- Las Vegas couple Timothy and Latisha Harron were charged with seven crimes in connection with their alleged defrauding of the North Carolina Medicaid system.
- According to the Department of Justice, the couple’s scheme involved finding obituaries for recently-deceased people and using their names to back-charge Medicaid for up to a year of services they never provided.
- Then, according to the Justice Department, the couple laundered the money through their purchase of expensive goods, including a $900,000 private jet and gym equipment.
- The couple shared photos of their lavish lifestyle, including photos of their private jet, dozens of Tiffany & Co. boxes, and vacations to places like Bora Bora on social media.
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A Las Vegas couple is accused of running a years-long scheme to defraud North Carolina Medicaid some $13 million that they allegedly laundered by purchasing a consortium of luxury goods, many of which were shared on social media.
Latisha and Timothy Mark Harron committed “massive fraud” on NC Medicaid by billing the government for “fictitious home health services,” according to a Wednesday press release from the Department. The couple is accused of laundering the proceeds from the fraud into items that included a $900,000 private jet, jewelry, clothing, “thousands of dollars in gym equipment,” and properties in North Carolina.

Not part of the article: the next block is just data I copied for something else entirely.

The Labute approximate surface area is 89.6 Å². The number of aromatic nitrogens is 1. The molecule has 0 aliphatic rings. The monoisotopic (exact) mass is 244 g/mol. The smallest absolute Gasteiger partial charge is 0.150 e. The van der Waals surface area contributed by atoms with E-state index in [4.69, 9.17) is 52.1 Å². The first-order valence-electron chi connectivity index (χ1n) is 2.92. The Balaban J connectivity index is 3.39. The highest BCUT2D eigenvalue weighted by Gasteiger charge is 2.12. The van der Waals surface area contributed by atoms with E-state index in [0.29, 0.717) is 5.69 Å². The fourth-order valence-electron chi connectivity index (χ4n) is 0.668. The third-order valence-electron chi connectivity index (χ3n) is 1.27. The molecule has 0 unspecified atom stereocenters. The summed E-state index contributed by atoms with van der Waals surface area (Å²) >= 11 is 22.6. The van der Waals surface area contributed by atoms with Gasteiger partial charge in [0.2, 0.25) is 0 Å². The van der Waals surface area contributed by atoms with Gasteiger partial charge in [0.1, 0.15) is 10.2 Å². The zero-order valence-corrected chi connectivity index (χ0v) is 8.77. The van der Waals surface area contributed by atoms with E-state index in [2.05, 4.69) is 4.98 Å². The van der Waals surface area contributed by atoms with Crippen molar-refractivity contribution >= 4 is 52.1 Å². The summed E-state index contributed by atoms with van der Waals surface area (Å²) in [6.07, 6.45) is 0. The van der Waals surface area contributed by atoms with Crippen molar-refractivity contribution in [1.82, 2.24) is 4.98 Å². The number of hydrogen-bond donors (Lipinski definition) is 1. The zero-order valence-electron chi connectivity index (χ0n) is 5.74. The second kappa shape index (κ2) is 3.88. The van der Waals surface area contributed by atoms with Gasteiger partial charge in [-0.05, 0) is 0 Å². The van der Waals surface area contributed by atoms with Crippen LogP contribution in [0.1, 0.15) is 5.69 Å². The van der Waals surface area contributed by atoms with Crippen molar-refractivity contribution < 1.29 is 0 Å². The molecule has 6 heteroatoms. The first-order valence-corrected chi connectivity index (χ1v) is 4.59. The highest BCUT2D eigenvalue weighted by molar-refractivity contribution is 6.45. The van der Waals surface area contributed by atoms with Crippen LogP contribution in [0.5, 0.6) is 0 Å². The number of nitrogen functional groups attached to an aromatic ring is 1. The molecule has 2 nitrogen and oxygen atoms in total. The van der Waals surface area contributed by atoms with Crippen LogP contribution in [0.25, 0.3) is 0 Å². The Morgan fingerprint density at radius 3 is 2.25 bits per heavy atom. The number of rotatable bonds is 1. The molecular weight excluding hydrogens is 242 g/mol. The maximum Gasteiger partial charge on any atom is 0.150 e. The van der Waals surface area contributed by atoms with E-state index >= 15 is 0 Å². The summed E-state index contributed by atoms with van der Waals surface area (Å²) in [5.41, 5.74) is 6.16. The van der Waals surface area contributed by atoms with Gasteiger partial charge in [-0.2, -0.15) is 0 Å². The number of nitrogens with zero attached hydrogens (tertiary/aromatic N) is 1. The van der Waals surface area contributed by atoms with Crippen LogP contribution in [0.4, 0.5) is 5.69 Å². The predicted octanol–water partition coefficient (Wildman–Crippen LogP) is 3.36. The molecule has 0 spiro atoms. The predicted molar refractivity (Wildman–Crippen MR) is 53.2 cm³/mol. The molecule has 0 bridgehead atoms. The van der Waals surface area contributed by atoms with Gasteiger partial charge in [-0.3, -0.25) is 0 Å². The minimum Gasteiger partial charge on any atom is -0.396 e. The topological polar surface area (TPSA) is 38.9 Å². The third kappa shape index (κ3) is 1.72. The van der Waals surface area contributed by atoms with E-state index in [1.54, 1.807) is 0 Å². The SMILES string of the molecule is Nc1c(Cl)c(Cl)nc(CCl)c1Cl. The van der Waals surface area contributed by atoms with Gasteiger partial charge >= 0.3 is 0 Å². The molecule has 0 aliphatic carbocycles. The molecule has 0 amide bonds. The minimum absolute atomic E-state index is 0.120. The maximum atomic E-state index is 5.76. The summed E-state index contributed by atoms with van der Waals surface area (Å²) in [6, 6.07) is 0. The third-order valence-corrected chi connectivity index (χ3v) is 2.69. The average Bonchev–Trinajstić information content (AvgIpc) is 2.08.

A federal grand jury voted to indict the couple on May 19, according to the Justice Department.
The couple, who married in 2018, was arrested Wednesday on seven charges including conspiracy to commit health care fraud and wire fraud, health care fraud, aggravated identity theft, conspiracy to commit money laundering and making false statements related to health care matters.
According to the DOJ, Latisha, 44, founded Agape Healthcare Systems, Inc. — an alleged home healthcare provider — in 2010 in North Carolina. She committed fraud at the outset, the DOJ said, when she registered the company with NC Medicaid without disclosing she had previously been convicted of identity theft.
Timothy also had a prior felony conviction, which was likewise not disclosed to NC Medicaid, the Justice Department said. They continued their alleged fraud and billed NC Medicaid for over $10 million between 2017 and 2019, according to the press release.
According to the Justice Department, the couple allegedly searched through obituaries to find people who had recently died in North Carolina. Using information from the obituaries, they would turn to the NC Medicaid eligibility tool to find whether the person had a Medicaid Identification Number. Using that number, they back-billed Medicaid for “fictitious services” it claimed to have provided before the person had died.
In posts made to Facebook and Instagram, Timothy showed off he and his wife’s lifestyle, often posing for pictures at restaurants, on vacations, and uploading photos of their luxury goods.
“Wow, what’s the occasion?” one person commented below a photo that showed at least 27 boxes from Tiffany & Co.